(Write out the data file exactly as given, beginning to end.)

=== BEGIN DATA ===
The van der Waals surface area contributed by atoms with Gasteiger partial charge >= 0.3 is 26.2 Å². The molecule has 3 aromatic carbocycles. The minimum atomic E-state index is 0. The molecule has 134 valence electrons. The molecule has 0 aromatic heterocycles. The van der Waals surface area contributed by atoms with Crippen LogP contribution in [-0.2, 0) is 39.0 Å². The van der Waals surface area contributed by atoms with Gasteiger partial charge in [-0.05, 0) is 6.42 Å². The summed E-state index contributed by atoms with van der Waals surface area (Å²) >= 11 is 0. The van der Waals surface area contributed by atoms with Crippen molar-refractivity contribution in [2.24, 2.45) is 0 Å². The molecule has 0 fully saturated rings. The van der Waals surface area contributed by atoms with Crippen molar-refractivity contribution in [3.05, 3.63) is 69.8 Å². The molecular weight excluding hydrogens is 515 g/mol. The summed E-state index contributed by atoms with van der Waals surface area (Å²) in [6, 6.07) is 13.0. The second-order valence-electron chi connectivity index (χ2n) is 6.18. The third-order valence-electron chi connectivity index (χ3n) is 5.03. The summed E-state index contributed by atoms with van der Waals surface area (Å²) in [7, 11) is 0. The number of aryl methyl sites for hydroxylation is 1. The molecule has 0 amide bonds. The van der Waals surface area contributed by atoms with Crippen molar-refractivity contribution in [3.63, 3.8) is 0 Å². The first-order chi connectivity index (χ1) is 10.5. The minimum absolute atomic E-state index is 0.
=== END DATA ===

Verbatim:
The van der Waals surface area contributed by atoms with Gasteiger partial charge >= 0.3 is 26.2 Å². The molecule has 3 aromatic carbocycles. The minimum atomic E-state index is 0. The molecule has 134 valence electrons. The molecule has 0 aromatic heterocycles. The van der Waals surface area contributed by atoms with Crippen LogP contribution in [-0.2, 0) is 39.0 Å². The van der Waals surface area contributed by atoms with Gasteiger partial charge in [-0.05, 0) is 6.42 Å². The summed E-state index contributed by atoms with van der Waals surface area (Å²) >= 11 is 0. The van der Waals surface area contributed by atoms with Crippen molar-refractivity contribution in [2.24, 2.45) is 0 Å². The molecule has 0 fully saturated rings. The van der Waals surface area contributed by atoms with Crippen molar-refractivity contribution in [3.05, 3.63) is 69.8 Å². The molecular weight excluding hydrogens is 515 g/mol. The summed E-state index contributed by atoms with van der Waals surface area (Å²) in [6, 6.07) is 13.0. The second-order valence-electron chi connectivity index (χ2n) is 6.18. The third-order valence-electron chi connectivity index (χ3n) is 5.03. The summed E-state index contributed by atoms with van der Waals surface area (Å²) in [7, 11) is 0. The number of aryl methyl sites for hydroxylation is 1. The molecule has 0 amide bonds. The van der Waals surface area contributed by atoms with Crippen molar-refractivity contribution in [3.63, 3.8) is 0 Å². The first-order chi connectivity index (χ1) is 10.5. The minimum absolute atomic E-state index is 0.